Israel Closes Medical Clinics in Naqab Bedouin Villages, Putting About 20,000 Residents at Risk

Since the beginning of the war, Israel has closed medical clinics in multiple Bedouin villages in the Negev, citing their lack of shelters. Adalah: for decades, Israel has denied basic services to Bedouin villages in the Negev, and now, this discriminatory policy is putting their lives at immediate risk.
Update: on 21 October a shelter was set up in the medical clinic in Abu Tuloul, a village with approximately 2,500 Bedouin residents. As of 23 October 2023, all of the medical clinics of the Clalit Health Services in the unrecognized Bedouin villages, except for Wadi Al-Na’am, have been reopened. Adalah will continue to follow up, in order to ensure the residents of these villages receive medical services that meet security requirements.


On 19 October 2023, it was reported that, following the instructions of the Israeli Army's Home Front Command, medical clinics in several Bedouin villages in the Naqab (Negev) region in the south of Israel have been closed since the beginning of the war on October 7th because the facilities do not have shelters.


In response, on 19 October, Adalah – The Legal Center for Arab Minority Rights in Israel, sent an urgent letter to Israel’s Minister of Health and the directors of the Clalit and Meuhedet Health Services demanding the immediate reopening of the clinics. Medical clinics were shut off in Wadi Al-Na’am, Al-Zarnouq, Abu Tuloul, ‘Abdeh and Khirbit Al-Watan. These villages, which together have a population of about 20,000 Bedouin residents, already have extremely limited medical services and many of them are unrecognized by Israel, and therefore do not receive the most basic necessary services.


CLICK HERE to read Adalah’s letter


In the letter, Adalah Attorney Salam Irsheid emphasized that the closure of the already scarce medical clinics in these villages has left residents without any accessible medical services within a reasonable proximity to their homes. Residents are now forced to travel to distant clinics situated in other villages and local councils to receive essential medical care, often involving travel distances of 15-20 kilometers or more. This poses a significant risk to their lives given the current security situation in the country. This situation is exacerbated for residents who do not have access to a car, as they must walk considerable distances on unpaved roads to reach the nearest bus station. This is particularly true in the case of Bedouin women in these villages, many of whom do not own cars or possess driving licenses, and thus need to travel long distances on foot, often with their children, to reach a bus station.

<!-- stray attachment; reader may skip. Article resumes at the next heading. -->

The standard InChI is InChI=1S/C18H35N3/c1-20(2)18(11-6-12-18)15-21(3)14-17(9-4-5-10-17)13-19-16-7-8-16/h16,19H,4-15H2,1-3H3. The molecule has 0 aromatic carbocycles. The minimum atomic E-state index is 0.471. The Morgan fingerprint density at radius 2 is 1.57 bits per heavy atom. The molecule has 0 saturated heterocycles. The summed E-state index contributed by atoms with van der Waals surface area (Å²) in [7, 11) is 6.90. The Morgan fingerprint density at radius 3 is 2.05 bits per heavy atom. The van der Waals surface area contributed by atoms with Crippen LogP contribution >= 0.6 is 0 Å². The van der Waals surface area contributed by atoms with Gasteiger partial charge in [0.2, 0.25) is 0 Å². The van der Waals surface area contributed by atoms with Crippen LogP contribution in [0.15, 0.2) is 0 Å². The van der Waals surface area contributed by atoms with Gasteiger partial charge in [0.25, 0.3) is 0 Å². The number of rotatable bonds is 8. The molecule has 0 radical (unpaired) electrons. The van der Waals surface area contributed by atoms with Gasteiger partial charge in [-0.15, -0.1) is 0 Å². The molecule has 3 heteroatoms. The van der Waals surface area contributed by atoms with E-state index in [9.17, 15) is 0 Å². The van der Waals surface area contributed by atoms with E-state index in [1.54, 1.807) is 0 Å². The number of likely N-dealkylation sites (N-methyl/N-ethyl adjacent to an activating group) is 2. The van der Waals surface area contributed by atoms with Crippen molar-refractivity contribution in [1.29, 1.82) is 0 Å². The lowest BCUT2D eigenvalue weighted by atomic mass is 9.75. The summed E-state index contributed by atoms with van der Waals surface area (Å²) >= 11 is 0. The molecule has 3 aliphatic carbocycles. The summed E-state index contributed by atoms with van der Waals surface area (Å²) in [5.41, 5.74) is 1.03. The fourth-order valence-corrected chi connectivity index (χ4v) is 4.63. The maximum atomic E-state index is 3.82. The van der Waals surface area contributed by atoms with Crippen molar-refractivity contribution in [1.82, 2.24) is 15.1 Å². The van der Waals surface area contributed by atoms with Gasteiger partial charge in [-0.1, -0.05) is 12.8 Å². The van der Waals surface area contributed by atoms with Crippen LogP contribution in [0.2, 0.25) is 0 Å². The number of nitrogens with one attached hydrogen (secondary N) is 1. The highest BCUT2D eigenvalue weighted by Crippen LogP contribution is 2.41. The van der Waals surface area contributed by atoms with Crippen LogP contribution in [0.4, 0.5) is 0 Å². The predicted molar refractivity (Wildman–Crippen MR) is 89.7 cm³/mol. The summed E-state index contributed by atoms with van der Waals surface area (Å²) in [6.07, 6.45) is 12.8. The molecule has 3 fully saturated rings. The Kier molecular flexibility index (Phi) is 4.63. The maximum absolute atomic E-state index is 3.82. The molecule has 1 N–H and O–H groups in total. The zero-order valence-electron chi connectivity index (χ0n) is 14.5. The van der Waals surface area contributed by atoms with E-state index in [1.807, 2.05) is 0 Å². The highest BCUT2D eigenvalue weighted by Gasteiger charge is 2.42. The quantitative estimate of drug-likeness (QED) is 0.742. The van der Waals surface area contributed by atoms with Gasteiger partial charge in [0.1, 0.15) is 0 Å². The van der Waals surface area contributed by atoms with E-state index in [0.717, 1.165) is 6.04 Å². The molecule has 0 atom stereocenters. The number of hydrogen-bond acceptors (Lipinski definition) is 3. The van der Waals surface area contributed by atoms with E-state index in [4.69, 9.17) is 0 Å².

Adalah further argued that under Israeli law, as affirmed by the Supreme Court, the right to accessible healthcare is considered a fundamental right that the state cannot evade. The Ministry of Health and Israeli Health Maintenance Organizations (HMOs) are legally obligated to offer health services of reasonable quality, within a reasonable timeframe, and at a reasonable proximity to the insured individual's place of residence. The closure of the medical clinics is therefore illegal and serves as a stark indication of the neglect of healthcare for Bedouin residents in the Naqab. 


Adalah emphasized that the state has a responsibility to offer medical services within a reasonable proximity, even if this requires the establishment of shelters to meet security requirements.


Adalah Attorney Salam Irsheid commented:


"The state, once again, showcases its blatant neglect of Bedouin citizens, evident in its consistent refusal to provide shelters to Bedouin villages, leaving them utterly defenseless, with Bedouin casualties continuing to rise during this ongoing war. The state is now closing down the scarce medical services available in Bedouin communities, and as a result, the residents are bearing the burden of the state's own failures in ensuring that their clinics adhere to security guidelines. For decades, Israel has denied basic services, including water, electricity, and medical care to Bedouin villages in the Naqab, while repeatedly refusing to provide the necessary shelters, creating a coercive environment to forcefully displace them from their lands. This discriminatory policy is now putting their lives at immediate risk. Once again, the state's actions reveal a complete disregard for the lives and well-being of its non-Jewish citizens."

Photo by the Local Committee in the Village of Abu Tuloul.